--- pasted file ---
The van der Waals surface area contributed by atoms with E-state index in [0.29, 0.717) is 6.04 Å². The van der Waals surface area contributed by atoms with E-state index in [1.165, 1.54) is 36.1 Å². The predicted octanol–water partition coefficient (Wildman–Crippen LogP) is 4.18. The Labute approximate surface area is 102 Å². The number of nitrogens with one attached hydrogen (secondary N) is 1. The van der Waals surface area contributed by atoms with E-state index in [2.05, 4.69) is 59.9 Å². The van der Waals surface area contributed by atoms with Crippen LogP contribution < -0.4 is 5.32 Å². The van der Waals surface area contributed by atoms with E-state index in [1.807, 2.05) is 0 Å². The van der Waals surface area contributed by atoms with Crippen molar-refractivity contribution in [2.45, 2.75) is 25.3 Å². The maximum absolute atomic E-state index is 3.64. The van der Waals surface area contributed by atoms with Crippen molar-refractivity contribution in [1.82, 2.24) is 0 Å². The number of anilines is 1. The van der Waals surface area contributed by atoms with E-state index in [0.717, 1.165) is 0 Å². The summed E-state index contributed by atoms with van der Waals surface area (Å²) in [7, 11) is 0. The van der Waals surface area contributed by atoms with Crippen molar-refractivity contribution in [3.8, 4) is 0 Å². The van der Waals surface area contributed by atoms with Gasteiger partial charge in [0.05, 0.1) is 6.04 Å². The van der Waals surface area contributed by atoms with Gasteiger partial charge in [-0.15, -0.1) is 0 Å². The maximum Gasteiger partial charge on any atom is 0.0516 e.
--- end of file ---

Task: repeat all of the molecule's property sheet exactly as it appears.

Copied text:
The van der Waals surface area contributed by atoms with E-state index in [0.29, 0.717) is 6.04 Å². The van der Waals surface area contributed by atoms with E-state index in [1.165, 1.54) is 36.1 Å². The predicted octanol–water partition coefficient (Wildman–Crippen LogP) is 4.18. The Labute approximate surface area is 102 Å². The number of nitrogens with one attached hydrogen (secondary N) is 1. The van der Waals surface area contributed by atoms with E-state index in [2.05, 4.69) is 59.9 Å². The van der Waals surface area contributed by atoms with Crippen LogP contribution < -0.4 is 5.32 Å². The van der Waals surface area contributed by atoms with E-state index in [1.807, 2.05) is 0 Å². The van der Waals surface area contributed by atoms with Crippen molar-refractivity contribution in [2.45, 2.75) is 25.3 Å². The maximum absolute atomic E-state index is 3.64. The van der Waals surface area contributed by atoms with Crippen molar-refractivity contribution in [1.82, 2.24) is 0 Å². The number of anilines is 1. The van der Waals surface area contributed by atoms with E-state index in [0.717, 1.165) is 0 Å². The summed E-state index contributed by atoms with van der Waals surface area (Å²) in [7, 11) is 0. The van der Waals surface area contributed by atoms with Crippen molar-refractivity contribution in [3.8, 4) is 0 Å². The van der Waals surface area contributed by atoms with Gasteiger partial charge in [0.05, 0.1) is 6.04 Å². The van der Waals surface area contributed by atoms with Gasteiger partial charge in [-0.15, -0.1) is 0 Å². The maximum Gasteiger partial charge on any atom is 0.0516 e.